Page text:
Goodwill Omaha three years ago fired its former CEO amid scandal over his corporate-style pay, including a healthy six-figure salary, $100,000 annual performance bonuses, a $519,000 lump-sum retirement payout and a country club membership.

But even after Frank McGree was shown the door, he still ended up being paid an additional $610,000.

That’s because the generous compensation agreements the charity’s board had signed with him also gave him two years of base pay as severance — payable, McGree claimed, even if he was fired.

That final payment to McGree was revealed in the charity’s latest public disclosure statement, covering the charity’s finances for 2018.

McGree filed suit in 2017 over Goodwill’s refusal to pay him the severance. In 2018, the charity’s board acknowledged that it settled the lawsuit, part of an effort to move on from the McGree controversy. But until now, the size of the settlement wasn’t publicly known.

In the end, it appears Goodwill’s board decided to throw in the towel on the litigation. The payment was actually more than the $550,000 that McGree had sought in his lawsuit, suggesting that the two parties had other disagreements besides the severance.

Nearly the entire board of Goodwill has turned over since a World-Herald investigation in October 2016 that revealed Goodwill’s compensation practices.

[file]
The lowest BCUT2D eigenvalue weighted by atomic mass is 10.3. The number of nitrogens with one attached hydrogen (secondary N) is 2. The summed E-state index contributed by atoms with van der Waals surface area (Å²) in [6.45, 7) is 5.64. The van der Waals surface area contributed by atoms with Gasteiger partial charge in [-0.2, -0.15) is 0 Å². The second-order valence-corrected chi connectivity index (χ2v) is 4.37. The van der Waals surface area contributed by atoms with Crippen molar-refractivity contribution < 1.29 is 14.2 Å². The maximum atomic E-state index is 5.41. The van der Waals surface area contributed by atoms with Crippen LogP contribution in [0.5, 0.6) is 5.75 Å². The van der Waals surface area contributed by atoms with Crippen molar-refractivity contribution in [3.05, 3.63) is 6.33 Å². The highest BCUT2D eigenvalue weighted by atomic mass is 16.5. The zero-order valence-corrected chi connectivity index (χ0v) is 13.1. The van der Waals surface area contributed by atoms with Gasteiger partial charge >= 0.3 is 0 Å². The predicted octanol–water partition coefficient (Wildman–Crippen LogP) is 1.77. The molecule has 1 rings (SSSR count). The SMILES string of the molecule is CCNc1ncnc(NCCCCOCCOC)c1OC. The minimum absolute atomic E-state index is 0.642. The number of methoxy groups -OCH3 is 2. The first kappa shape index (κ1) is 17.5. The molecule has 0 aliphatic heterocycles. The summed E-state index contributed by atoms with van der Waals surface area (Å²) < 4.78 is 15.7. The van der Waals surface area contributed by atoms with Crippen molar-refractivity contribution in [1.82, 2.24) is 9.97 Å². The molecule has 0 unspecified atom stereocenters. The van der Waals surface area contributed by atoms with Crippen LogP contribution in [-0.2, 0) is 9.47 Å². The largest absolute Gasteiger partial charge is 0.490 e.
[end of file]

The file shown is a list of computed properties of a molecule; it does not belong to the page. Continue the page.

The current board chairman, James Rich, who joined the board in 2017, said he could not speak in detail about the payment because of a confidentiality agreement that was part of the court settlement. The settlement agreement, however, acknowledged that the amount paid to McGree would eventually be disclosed in its nonprofit federal tax return, which is a public document.

Rich said the charity’s new board is happy to move on and has been sharply focused on the community jobs programs that are central to Goodwill’s mission. Rich also said the current board would not agree to put such a provision in an employment contract and has no such agreements now.

“It’s behind us,” he said.

The severance payment was just another example of how Goodwill’s compensation for McGree and other executives went well beyond the norm for such nonprofits.

The World-Herald investigation three years ago revealed that Goodwill spent so much on executive pay that scant profit dollars from its thrift stores were left to support its job programs.

McGree received base pay, retirement pay, performance bonuses and other compensation exceeding $400,000 annually — more than double the average for CEOs at other Omaha social service nonprofits. A $519,000 lump-sum retirement payment in 2014 brought his pay that year close to $1 million.

In all, 14 executives and managers at the charity were paid $100,000 or more, including McGree’s daughter. Nationwide, no Goodwill affiliate of its size had more employees paid in six figures.

Days after the newspaper’s series, McGree was ousted, and all the other top executives and most of the board ultimately turned over.